Without foundation academics, secondary academics never stand up. The instant you drop developmentally, you lose everything that toppled with your memory. We want to trust in development, help our children build these capacities of foundation academics, and continue to make them robust before moving into “traditional” academics so they can thrive at them.

A developmental challenge actually means that the window stays open. So let’s continue to support kids and let’s give them time and space. There will be plenty of time for what parents think of as traditional academics, which I think of as secondary academics, and let’s give them foundation academics and get them to be the free thinking spirits in the world that they are destined to be.

Dr. Gil Tippy

Trusting in the Developmental Process

Our children with developmental delays can take years mastering the earliest of these early developmental capacities, causing them to fall behind peers. But spending more time solidifying them will be better later on because they will be developmentally ready to acquire the more traditional academic skills.

Our job is to allow the space and time supporting a child through what is holding him/her back, such as his/her sensory processing challenges. Our children have everything inside that they need but might need support getting it out. We support and scaffold their challenges so they can bloom. This results in longer-term learning.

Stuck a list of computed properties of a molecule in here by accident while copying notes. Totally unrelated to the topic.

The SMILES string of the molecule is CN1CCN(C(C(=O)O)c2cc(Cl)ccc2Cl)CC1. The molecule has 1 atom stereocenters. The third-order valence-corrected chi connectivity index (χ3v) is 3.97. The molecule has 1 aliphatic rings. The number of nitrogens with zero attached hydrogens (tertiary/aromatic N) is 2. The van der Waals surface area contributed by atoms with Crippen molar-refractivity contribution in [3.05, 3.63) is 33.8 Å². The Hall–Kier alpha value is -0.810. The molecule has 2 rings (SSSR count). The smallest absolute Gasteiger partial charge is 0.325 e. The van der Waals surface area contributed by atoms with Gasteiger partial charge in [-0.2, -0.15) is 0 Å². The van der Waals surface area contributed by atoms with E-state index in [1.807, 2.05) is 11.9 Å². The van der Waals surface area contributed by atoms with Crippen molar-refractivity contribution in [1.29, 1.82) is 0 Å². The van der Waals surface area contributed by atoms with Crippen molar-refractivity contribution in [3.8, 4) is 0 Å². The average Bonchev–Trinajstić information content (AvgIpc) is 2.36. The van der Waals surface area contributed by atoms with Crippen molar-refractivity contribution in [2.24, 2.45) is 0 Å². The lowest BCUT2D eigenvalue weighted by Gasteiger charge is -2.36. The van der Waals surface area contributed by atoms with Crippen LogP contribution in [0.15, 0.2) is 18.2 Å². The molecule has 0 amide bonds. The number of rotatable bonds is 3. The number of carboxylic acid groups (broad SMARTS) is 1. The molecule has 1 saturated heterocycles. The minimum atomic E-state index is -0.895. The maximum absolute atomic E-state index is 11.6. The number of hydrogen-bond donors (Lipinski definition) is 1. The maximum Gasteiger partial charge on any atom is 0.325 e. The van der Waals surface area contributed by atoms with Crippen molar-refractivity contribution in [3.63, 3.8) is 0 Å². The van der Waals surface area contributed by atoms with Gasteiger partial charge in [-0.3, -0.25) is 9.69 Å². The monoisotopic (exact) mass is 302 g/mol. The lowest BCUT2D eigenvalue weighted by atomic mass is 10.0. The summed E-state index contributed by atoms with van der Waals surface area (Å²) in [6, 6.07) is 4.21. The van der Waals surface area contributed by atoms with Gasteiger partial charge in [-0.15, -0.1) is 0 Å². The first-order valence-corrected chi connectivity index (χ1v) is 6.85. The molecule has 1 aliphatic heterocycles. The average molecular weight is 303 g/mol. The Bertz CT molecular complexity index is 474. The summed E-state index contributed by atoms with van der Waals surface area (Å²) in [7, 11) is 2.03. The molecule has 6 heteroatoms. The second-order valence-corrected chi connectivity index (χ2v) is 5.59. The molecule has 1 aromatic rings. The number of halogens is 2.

This is a respectful way of treating people versus forcing compliance, shoving a person in a direction you want him/her to go, and teaching him/her some memory-based skills. When our kids have challenges, you have to see what they missed and determine how we can we support them.

Does it work?

Dr. Tippy has seen children flourish time and time again from having profound challenges through to mastering the early functional emotional developmental capacities, or Foundation Academics.

And it’s not just for children. He also works with young and middle-aged adults and has seen tremendous developmental progress using DIR/Floortime.

The kind of academics we want the 21st century kid to be getting is not how fast can you compute or regurgitate facts, which is useless, but how to think and wonder about why things are how they are, and to be able to imagine a world other than the one that is in front of us at this moment.

When kids get appropriate support that is respectful and developmental, they can scoot off and live their lives, Dr. Tippy says. “It happens all the time. I’ve seen it over and over and over and over again.”

Process over Product

Read occupational therapist and DIR Expert Trainer Maude Le Roux’s blog about this topic HERE.

Read this inspirational story of looking into the future for a child with autism HERE.

Is your knowledge more solid now about how important foundational capacities are before children get into “traditional” academics? If you have any experiences or comments to share, please Comment below. Please share on Facebook and Twitter if you found this podcast interesting, informative and/or helpful! Thank you!

Until next time… here’s to affecting autism!